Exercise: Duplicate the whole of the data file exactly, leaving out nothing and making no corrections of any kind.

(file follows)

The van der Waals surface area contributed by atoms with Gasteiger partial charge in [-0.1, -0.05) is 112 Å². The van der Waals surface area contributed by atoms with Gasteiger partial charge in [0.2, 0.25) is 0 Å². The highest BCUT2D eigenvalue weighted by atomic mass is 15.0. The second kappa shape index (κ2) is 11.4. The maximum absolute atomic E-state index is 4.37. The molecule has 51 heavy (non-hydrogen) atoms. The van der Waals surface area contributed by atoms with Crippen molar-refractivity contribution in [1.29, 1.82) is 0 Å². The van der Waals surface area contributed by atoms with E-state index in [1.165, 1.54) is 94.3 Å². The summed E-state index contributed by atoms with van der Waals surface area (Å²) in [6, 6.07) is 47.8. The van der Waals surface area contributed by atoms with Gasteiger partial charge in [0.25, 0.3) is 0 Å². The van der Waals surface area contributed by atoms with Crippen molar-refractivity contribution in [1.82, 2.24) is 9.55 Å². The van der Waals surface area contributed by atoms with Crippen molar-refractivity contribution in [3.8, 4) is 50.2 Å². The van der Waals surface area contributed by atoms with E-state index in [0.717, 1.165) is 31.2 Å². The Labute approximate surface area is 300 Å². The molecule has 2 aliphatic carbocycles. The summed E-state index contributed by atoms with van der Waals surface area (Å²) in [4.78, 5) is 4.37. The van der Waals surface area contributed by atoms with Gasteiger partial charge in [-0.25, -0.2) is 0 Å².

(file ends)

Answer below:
The van der Waals surface area contributed by atoms with Gasteiger partial charge in [-0.1, -0.05) is 112 Å². The van der Waals surface area contributed by atoms with Gasteiger partial charge in [0.2, 0.25) is 0 Å². The highest BCUT2D eigenvalue weighted by atomic mass is 15.0. The second kappa shape index (κ2) is 11.4. The maximum absolute atomic E-state index is 4.37. The molecule has 51 heavy (non-hydrogen) atoms. The van der Waals surface area contributed by atoms with Crippen molar-refractivity contribution in [1.29, 1.82) is 0 Å². The van der Waals surface area contributed by atoms with E-state index in [1.165, 1.54) is 94.3 Å². The summed E-state index contributed by atoms with van der Waals surface area (Å²) in [6, 6.07) is 47.8. The van der Waals surface area contributed by atoms with Gasteiger partial charge in [0.25, 0.3) is 0 Å². The van der Waals surface area contributed by atoms with Crippen molar-refractivity contribution in [1.82, 2.24) is 9.55 Å². The van der Waals surface area contributed by atoms with Crippen molar-refractivity contribution in [3.8, 4) is 50.2 Å². The van der Waals surface area contributed by atoms with E-state index in [0.717, 1.165) is 31.2 Å². The Labute approximate surface area is 300 Å². The molecule has 2 aliphatic carbocycles. The summed E-state index contributed by atoms with van der Waals surface area (Å²) in [4.78, 5) is 4.37. The van der Waals surface area contributed by atoms with Gasteiger partial charge in [-0.25, -0.2) is 0 Å².